A Web Site For The Young Ethiopian Professional.

    Volume II   Issue III

Saturday July 4 2020

Life Dairies


To:          Yetinayet
From:      Adey
Subject:   I see your Earthworm and I raise you a Light Beam

Dear Yetinayet

Maybe I have watched to many Hollywood movies. I can't imagine standing before all of my friends and family and committing to someone for the rest of my life if the mere mention of his name doesn't make my heart beat faster. I think that people assume that love to young people today is about looks or lust or a combination thereof and that may be the case some of the time. However, I would really like to believe that the love we want so much comes from the fact that our potential partner has earned our respect and from being compatible and being able to communicate from the BEGINNING.

In answer to your assertion that "something has happened to a professional class," that something is called the Feminist movement. With the rise of women entering the work force and gaining economic independence, women have become less tolerant of men who beat them, abuse and belittle them and the men who step out on them(cheat). Although I believe in the institution of family, I would not change the rise in divorces if it means that we return to the kitchen -- barefoot and pregnant. (For one thing, I can't cook). Actually, I believe that the very idea of family will evolve as the women's rights movement continues to grow and evolve. We have made great gains but we still have a ways to go. (We still don't get equal pay for equal work!)

Oops! As you might have guessed, this is a sore point with moi. Let me end my diatribe on the Feminist movement and return to the topic at hand. Ummmmm… yes…

You and I agree totally about child rearing. "Why would a woman who spends three quarters of a year carrying the most uncomfortable of loads and suffering morning sickness and irrational bouts of incomprehensible desires want to have any child let alone more? you ask. Can you see why I am so taken by the prospect of adoption?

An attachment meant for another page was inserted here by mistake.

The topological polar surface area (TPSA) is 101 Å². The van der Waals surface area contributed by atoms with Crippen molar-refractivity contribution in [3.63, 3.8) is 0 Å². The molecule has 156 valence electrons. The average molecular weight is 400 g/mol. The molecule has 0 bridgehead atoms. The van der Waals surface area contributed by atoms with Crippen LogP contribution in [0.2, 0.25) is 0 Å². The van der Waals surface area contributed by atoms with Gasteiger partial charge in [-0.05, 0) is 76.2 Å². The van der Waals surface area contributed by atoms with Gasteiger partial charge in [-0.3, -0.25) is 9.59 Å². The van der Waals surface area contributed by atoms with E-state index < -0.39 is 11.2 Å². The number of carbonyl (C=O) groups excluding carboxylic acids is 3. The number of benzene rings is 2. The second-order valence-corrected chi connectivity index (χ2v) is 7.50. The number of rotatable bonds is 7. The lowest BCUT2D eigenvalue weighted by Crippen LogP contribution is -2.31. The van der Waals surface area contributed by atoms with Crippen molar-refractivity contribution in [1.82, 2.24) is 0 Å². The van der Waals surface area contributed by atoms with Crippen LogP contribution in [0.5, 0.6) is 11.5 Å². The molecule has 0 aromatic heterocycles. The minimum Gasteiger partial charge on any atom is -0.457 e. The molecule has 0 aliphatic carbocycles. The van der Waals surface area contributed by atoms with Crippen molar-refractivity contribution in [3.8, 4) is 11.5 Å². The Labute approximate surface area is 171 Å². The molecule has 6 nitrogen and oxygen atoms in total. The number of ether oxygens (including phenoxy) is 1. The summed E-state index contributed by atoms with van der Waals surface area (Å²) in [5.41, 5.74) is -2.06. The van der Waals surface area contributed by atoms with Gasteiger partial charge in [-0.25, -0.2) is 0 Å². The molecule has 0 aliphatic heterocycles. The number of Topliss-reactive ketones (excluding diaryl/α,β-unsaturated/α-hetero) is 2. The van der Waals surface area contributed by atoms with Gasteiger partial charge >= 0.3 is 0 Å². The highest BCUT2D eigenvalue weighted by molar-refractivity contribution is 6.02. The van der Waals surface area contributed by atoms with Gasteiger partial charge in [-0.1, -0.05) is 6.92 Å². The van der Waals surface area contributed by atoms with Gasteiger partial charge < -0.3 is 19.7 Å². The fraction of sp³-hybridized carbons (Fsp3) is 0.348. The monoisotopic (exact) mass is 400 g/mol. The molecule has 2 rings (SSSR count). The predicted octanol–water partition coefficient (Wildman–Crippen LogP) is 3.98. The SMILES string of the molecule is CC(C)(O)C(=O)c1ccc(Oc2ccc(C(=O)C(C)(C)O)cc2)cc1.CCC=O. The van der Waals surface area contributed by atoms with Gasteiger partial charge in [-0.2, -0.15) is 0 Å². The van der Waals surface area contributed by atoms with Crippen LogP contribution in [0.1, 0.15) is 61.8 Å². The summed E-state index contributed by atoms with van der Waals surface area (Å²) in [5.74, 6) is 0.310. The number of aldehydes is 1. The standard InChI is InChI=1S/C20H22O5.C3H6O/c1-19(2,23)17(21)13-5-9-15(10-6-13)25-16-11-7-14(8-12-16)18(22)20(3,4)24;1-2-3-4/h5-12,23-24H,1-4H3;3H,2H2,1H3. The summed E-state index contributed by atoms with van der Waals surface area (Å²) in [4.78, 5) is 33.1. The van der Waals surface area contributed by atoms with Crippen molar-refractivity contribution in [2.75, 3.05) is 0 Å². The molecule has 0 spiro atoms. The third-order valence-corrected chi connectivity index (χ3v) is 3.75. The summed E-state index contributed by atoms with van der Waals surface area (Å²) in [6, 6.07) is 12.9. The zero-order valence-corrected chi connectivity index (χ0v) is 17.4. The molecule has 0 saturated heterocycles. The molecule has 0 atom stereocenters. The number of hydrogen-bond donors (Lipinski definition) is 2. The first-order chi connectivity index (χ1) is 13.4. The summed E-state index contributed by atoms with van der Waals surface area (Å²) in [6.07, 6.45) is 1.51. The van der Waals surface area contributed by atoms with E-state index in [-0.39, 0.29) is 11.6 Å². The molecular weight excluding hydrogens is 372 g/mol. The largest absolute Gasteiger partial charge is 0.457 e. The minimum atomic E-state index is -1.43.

I am loving the whole explanation of our desires to have children. I would love to see how you will explain where babies come from to your children. According to your theory where would people who do not want kids fall?

I thank you for your words of encouragement regarding my "plan" to adopt. I find it ironic that in this day and age we still have such a narrow definition of family. People are still very uncomfortable with the single mother's, gay couples, inter-racial marriages, marriages between people of different religious and ethnic groups. While I can't say I am completely innocent of these biases, (the whole black man and white woman thing still gets to me sometimes), I think generally I prescribe to the idea that if its good for you, go ahead.

Adey Abeba

P.S. Amharinahin alchalkutim!

To:          Adey Abeba
From:      Yetinayet

Dear Adey Abeba,

Why does your name make me want to put on a skirt and go singing from house to house praising the newness of spring and a brand spanking new year? No - wrong gender. It reminds me of the one time of the year when every boy suddenly decides that he is Afeworq Tekle, or a budding Picasso, and so armed with nothing more than a sheaf of some colorful water paint, embarks on a systematic shakedown mission of the village notables and the more approachable relatives. Hmmmm - ech! wrong country, wrong calendar.

Anyway, back to the topic at hand.

Racing hearts you say? I distinctly remember when that happened to me last. Yeah, a morning stop at the local TOTAL gas station and convenience store - you stock up on 20 ounces of one of those Cappuccino/Irish Cream/French Vanilla cocktails, and baby your heart is a-rockin' at supersonic speed.

Yes, yes, I know what you meant. One would think that on such an auspicious day (hey I just learned that word and I had to use it - see?) you do not want to remind yourself of the educational credentials and the stock portfolio of the person standing next to you. Perhaps, you would like to remember the times when you laughed together, or how that person was the only one who had faith in you when even you thought you were the worst bum this side of heaven, or how of all the people you have dated that person is the one who makes you forget why you decided to be angry in the first place. And yet, I know of one loving couple who have lived and prospered together for close to forty years now after the man went looking for a woman who had to meet only two requirements; that she call her husband "antu", and that she is "qey".